You know that you should save for retirement, but getting started is hard. Even the first step -- picking the right type of account -- can feel complicated. There are different investment vehicles that you can choose from, and you may not know which one is best for you.

They all have benefits, and doing something rather than nothing is always good. But if you have access to a 401(k), it's the best tool for reaching your retirement goals for these five reasons.

The words 401k on top of a jar full of coins.

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1. High contribution amounts

You can contribute up to $19,500 into your 401k plan each year, which is a lot higher than the $6,000 you can add to an IRA annually. If you're over the age of 50, the IRS lets you contribute an additional $6,500 each year. This is especially helpful if you started saving for retirement later in life. 

These extra savings can add up over time. If you can contribute $6,500 earning 8% each year to an IRA for 20 years, your account will grow to nearly $297,000. If, instead, you have access to a 401k and contribute $19,500 every year earning 8% for 20 years, your account will grow to almost $964,000.

Historically, the IRS increases contribution limits over time, which would change these numbers a bit if that trend continues. But as long as you can contribute more to a 401(k) than an IRA, you can accumulate more in the long run.

2. Company match

Not all businesses offer a match, but those that do add a percentage of your contributions to your 401(k) up to a certain amount. That gives you even more money toward helping your accounts grow each year.

The match that your company provides isn't completely free of limitations, however. Most companies have a vesting period, which means that you must wait a while before the money is actually yours. Once your match vests, it belongs to you, regardless whether you continue working for your employer or not. If you leave before it vests, though, you'll lose all or part of it.

3. Tax-deferred growth

When you put money into a taxable account, you pay taxes on any distributions, like dividends and capital gains, that are made. You also owe money on the gains of any investments that you sell at a higher price than you bought them at. If you own funds in your 401(k) that pay out distributions, you don't have immediate tax liability. You also won't owe taxes immediately on sales of assets inside the account, even if you have a big gain.

Getting to defer taxes on your money makes it grow even more. This tax-deferred growth also makes your 401(k) a great place for holding investments that pay out a high amount of dividends or other investment income. 

4. Reduces taxable income 

Your 401(k) gives you more bang for your buck by reducing your taxable income. If you contribute to a regular savings account, you're doing so with after-tax dollars. When you add money to your traditional 401(k), it's being taken out of your paycheck before you pay taxes, and the amount that you contribute doesn't get taxed.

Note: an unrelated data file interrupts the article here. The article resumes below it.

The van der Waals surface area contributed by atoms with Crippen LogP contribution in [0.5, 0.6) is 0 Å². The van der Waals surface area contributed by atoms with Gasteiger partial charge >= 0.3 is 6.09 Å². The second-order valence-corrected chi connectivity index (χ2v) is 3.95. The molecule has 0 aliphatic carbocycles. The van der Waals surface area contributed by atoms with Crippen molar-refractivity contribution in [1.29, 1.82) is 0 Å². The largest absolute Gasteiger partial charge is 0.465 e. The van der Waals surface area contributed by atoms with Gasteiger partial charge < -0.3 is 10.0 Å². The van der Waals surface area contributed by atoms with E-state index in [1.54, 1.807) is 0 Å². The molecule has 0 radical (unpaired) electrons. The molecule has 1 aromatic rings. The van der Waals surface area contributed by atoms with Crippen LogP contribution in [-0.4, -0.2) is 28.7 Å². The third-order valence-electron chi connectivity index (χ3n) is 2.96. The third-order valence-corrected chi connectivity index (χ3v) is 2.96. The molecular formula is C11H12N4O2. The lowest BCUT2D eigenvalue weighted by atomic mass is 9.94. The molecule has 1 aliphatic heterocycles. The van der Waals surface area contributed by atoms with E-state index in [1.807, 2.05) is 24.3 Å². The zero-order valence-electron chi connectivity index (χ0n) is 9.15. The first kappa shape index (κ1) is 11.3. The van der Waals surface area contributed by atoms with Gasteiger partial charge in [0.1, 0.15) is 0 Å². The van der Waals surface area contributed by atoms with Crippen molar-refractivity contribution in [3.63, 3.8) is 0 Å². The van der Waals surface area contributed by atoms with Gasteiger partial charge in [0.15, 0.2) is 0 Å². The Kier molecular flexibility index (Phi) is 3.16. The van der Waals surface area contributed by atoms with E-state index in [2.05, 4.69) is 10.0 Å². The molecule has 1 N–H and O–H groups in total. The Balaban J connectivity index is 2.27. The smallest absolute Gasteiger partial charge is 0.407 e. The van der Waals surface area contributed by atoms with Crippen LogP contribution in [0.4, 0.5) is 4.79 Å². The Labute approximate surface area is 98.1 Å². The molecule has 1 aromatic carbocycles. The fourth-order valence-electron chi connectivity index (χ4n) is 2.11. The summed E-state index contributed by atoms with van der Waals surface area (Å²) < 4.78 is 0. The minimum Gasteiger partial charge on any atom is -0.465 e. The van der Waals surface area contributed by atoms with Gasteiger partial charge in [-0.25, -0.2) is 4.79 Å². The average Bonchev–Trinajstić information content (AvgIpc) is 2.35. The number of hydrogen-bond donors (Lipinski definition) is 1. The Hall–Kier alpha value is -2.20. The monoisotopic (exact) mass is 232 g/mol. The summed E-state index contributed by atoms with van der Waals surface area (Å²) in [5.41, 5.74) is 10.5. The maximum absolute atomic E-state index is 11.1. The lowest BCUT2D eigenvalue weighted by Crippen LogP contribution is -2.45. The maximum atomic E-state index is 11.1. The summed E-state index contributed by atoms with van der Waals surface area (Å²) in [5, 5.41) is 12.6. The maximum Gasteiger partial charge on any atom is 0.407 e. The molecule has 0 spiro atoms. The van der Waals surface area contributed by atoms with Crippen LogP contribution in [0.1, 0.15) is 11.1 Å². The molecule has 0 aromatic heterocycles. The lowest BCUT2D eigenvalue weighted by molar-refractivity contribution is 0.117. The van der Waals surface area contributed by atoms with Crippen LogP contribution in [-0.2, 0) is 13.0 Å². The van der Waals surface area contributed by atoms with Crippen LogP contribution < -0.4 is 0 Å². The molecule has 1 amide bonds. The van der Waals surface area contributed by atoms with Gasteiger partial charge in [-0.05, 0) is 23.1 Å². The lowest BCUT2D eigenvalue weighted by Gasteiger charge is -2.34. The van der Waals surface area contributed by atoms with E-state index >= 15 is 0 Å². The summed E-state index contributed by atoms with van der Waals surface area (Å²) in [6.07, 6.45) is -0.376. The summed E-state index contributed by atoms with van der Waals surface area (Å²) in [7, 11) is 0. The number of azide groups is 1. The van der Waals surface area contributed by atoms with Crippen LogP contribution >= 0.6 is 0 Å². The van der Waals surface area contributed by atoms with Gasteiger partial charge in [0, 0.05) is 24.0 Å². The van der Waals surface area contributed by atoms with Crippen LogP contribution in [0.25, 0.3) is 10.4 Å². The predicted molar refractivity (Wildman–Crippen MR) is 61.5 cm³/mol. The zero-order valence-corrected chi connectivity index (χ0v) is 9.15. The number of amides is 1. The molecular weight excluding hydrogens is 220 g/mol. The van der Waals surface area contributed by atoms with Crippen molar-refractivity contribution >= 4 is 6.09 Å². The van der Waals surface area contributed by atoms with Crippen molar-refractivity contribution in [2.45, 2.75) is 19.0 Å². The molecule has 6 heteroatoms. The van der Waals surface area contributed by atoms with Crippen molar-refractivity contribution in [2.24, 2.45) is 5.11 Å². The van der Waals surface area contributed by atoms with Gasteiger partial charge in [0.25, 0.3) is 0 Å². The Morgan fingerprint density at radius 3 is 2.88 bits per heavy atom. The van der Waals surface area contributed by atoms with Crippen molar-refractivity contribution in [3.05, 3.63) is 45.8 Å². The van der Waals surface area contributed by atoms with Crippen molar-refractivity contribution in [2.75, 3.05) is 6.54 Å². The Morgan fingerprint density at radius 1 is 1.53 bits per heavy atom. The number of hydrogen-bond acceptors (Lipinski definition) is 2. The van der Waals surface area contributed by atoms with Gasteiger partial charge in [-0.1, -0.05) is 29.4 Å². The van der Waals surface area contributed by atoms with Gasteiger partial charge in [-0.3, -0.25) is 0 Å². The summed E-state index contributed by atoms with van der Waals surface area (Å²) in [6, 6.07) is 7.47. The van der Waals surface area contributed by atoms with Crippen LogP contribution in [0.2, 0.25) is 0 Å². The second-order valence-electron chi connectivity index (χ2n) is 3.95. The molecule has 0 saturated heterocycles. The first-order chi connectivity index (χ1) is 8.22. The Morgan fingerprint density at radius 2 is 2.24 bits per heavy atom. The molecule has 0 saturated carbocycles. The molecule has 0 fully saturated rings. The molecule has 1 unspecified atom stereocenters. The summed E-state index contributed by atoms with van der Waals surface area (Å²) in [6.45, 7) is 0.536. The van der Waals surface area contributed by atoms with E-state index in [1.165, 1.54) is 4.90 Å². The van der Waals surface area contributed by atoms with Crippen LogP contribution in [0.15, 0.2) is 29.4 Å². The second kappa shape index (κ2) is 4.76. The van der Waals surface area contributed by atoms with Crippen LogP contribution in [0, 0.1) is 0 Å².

That can save you thousands at tax time. For instance, if you contribute the $19,500 maximum and are in the 24% tax bracket, then your taxes could go down by nearly $4,700.

You'll eventually owe taxes on your regular 401(k) savings -- but not until you start taking distributions. If you're like many Americans, the amount of money you make in retirement will be a lot lower than it was when you were working. Because of this, you'll end up paying taxes off of a lower level of income and potentially get a tax break through a lower rate.

5. Dollar-cost averaging

Predicting the perfect time when you should start investing can make you second-guess yourself. Hesitant that you'll buy in at the wrong time, you may find yourself waiting for longer than you planned -- or doing nothing at all.

Most 401(k) participants use dollar-cost averaging without even realizing it. With dollar-cost averaging, you purchase a set amount of an investment periodically throughout the year. In the case of your 401(k), that will be every pay period. There will be some months where you buy into a particular fund at a high and some months when you buy that fund at a low. But most importantly, your money will get invested instead of remaining in cash, earning very little. 

Saving when you're young gives you the best chance of meeting your retirement goals. If you've put off this goal because it seems daunting or overwhelming, your 401(k) can help you get started. Besides providing you with numerous benefits, it's convenient and easy, making it the perfect investment vehicle for you.